ODOT Wins Award For I-75 Widening/Reconstruction Project

The Ohio Department of Transportation has won an award for its project to widen and reconstruct Interstate 75 in Findlay.

During a virtual presentation held at ODOT District 1 in December, the American Society of Civil Engineers (ASCE), Toledo Section, awarded the Interstate 75 widening and reconstruction project its Project of the Year Award.

The award was specifically for the design and construction of the interchange between I-75 and U.S. 68 / State Route 15 because the project presented a lot of challenges as it was hemmed in on all sides.

“We want to congratulate you on this wonderful accomplishment; it’s a tremendous project,” said Adam Hoff, P.E., ASCE past president and president of Hoff Consulting Services, LLC.

“There were a lot of players involved, and it took a big team to make the project come together,” said ODOT Design Engineer Eric Scheckelhoff.

“The initial team included ODOT and the design consultant, WSP. The contractor, Beaver Excavating, Findlay, and their consultants joined the project team. ODOT had additional consultants on board for real estate and environmental services. In addition, the project also required coordination with Norfolk and Southern Railroad, Findlay Airport, and the Federal Aviation Administration (FAA) and their consultants,” Eric said.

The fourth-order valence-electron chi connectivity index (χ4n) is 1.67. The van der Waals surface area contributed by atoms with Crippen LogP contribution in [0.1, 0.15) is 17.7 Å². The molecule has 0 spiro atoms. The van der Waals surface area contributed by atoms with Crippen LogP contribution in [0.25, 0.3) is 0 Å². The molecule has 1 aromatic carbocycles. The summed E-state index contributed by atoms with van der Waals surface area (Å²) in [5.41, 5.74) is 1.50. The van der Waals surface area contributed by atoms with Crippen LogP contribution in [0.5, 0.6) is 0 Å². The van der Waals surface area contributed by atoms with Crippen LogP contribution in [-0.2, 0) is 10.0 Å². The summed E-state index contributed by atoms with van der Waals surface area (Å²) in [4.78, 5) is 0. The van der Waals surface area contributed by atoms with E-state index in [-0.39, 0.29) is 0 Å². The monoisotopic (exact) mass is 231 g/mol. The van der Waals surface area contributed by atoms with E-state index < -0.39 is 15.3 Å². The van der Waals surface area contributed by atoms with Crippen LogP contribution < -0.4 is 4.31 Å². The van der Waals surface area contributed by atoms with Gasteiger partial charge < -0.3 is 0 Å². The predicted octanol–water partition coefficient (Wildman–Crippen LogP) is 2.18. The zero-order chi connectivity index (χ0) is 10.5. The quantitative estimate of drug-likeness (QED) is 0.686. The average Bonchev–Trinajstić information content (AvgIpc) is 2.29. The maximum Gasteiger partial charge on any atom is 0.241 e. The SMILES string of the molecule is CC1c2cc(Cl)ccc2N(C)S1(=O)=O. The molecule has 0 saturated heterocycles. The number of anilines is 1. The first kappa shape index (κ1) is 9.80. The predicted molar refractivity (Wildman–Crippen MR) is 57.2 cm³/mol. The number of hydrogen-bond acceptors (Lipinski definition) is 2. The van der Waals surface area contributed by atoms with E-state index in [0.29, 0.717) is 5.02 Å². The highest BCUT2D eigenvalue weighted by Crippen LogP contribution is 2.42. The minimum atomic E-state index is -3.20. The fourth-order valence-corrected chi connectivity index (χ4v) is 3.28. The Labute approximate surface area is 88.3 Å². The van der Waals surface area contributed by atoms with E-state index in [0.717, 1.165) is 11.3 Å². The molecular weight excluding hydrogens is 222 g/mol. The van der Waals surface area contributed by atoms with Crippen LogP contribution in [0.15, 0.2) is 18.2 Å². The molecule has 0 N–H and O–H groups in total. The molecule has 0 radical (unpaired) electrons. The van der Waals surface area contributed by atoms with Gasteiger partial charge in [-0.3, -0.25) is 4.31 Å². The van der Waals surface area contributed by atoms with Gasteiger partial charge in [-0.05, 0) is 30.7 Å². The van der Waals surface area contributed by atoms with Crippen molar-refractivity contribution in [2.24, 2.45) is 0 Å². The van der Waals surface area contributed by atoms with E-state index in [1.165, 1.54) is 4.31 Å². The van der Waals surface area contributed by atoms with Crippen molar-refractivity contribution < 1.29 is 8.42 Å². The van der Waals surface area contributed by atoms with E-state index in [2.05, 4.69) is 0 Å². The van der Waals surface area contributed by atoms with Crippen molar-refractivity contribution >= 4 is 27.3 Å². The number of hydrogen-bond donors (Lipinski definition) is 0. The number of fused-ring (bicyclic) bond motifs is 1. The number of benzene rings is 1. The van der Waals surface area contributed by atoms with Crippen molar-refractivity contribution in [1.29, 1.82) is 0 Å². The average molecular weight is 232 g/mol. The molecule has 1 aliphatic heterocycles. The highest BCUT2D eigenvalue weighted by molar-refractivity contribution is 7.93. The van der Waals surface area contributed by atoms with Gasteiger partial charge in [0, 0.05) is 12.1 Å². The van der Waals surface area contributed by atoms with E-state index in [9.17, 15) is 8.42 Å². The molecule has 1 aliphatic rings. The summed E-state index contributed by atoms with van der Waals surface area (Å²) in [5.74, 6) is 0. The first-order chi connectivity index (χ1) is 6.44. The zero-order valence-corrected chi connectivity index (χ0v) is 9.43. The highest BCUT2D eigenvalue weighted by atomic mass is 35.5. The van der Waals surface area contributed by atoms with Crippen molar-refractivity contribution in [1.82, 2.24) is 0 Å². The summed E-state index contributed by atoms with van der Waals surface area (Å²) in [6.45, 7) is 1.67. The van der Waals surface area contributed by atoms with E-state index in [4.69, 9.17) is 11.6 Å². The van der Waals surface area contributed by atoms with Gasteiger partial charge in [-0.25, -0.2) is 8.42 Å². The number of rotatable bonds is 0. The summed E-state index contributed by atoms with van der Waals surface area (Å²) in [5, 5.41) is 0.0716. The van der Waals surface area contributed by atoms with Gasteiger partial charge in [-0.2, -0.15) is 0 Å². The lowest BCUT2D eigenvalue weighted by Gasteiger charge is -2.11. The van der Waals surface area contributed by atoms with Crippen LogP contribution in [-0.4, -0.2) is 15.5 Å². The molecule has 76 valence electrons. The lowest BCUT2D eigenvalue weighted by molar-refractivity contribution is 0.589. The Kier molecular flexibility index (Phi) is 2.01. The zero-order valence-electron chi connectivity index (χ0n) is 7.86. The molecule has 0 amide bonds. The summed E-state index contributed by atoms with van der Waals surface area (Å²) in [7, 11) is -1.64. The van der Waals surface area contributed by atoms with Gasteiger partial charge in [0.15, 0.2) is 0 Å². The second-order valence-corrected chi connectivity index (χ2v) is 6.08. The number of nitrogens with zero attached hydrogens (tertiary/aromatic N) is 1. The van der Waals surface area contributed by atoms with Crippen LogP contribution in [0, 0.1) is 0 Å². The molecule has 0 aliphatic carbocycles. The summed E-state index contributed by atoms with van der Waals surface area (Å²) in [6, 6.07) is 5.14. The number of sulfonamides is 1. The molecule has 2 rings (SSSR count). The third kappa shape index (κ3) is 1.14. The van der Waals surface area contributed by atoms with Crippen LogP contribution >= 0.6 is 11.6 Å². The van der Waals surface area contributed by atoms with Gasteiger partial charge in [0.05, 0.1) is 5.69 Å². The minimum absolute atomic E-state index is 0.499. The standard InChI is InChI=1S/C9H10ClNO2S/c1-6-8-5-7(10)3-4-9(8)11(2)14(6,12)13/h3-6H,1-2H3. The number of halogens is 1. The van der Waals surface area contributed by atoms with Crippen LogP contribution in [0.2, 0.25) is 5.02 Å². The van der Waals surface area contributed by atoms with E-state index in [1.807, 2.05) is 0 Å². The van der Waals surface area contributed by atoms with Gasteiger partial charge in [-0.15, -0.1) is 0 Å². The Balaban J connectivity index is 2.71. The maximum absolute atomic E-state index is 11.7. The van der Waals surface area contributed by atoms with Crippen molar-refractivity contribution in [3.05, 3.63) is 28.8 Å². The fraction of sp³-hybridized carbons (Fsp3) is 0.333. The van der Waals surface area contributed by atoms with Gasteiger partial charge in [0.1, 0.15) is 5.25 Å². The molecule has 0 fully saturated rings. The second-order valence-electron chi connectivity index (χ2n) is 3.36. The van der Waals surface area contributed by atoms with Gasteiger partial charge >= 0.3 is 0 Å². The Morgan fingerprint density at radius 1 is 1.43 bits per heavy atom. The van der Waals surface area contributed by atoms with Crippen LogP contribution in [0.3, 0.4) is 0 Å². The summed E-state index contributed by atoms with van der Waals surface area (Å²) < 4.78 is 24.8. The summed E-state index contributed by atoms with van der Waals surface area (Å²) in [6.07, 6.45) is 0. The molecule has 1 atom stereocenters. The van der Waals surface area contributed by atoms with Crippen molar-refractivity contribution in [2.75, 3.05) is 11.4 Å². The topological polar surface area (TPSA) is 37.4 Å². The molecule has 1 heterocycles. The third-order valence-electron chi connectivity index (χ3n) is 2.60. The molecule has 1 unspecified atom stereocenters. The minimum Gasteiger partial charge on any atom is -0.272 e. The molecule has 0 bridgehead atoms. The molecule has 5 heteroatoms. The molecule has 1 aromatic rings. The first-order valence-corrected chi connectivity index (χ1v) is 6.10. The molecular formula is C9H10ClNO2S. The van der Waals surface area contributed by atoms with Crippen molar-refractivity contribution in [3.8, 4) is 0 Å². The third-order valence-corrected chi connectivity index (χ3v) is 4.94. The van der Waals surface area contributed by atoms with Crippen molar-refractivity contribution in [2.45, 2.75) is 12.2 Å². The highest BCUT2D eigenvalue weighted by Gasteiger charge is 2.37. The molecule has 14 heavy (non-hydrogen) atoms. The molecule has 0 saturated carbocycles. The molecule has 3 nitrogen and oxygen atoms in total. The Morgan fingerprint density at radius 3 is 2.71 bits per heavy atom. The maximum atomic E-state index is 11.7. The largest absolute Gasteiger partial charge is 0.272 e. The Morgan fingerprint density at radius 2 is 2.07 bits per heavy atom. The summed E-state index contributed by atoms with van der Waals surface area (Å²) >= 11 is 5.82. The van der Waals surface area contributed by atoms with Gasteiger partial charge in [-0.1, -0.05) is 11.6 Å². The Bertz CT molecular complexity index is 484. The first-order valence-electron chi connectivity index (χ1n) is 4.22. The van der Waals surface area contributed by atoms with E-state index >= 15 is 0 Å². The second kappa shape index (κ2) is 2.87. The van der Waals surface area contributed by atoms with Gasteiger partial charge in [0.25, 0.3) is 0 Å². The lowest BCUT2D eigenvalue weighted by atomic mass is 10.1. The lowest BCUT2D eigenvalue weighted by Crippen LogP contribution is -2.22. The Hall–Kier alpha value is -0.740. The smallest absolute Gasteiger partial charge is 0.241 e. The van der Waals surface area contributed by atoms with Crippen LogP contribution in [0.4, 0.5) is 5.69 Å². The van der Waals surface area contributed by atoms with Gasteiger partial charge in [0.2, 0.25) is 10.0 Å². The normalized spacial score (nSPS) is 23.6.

ODOT says there were many challenges they encountered with designing the project.

The predominant consideration throughout the design process was how to create a free-flowing interchange in an area hemmed in on all sides by a railroad to the north, an airport to the south that wraps around the project, and quarries to the east and west.

Other constraints located near the project include a tank farm, wetlands, and an old landfill.

ODOT says cooperation and communication were vital to the success of the design team who were working with so many stakeholders.

For instance, the design team developed a specialized process to speed up approvals from the Federal Aviation Administration (FAA) who required surveys, exhibits, and detailed drawings to approve over 400 permanent and temporary points of barrier such as light poles, towers, utility poles, signs, and even cranes.

The project reconstructed and widened about five miles of I-75 from just south of the Harrison Street overpass up to the County Road 99 interchange.

Notable features of the project included construction of a third lane in each direction on I-75 and the redesign of the interchange at Lima Avenue with U.S. 68 / State Route 15 into a double roundabout.

Below is video from August of 2020 when the project was almost finished and we spoke with Mayor Muryn and the director of ODOT.

(above pic courtesy of ODOT)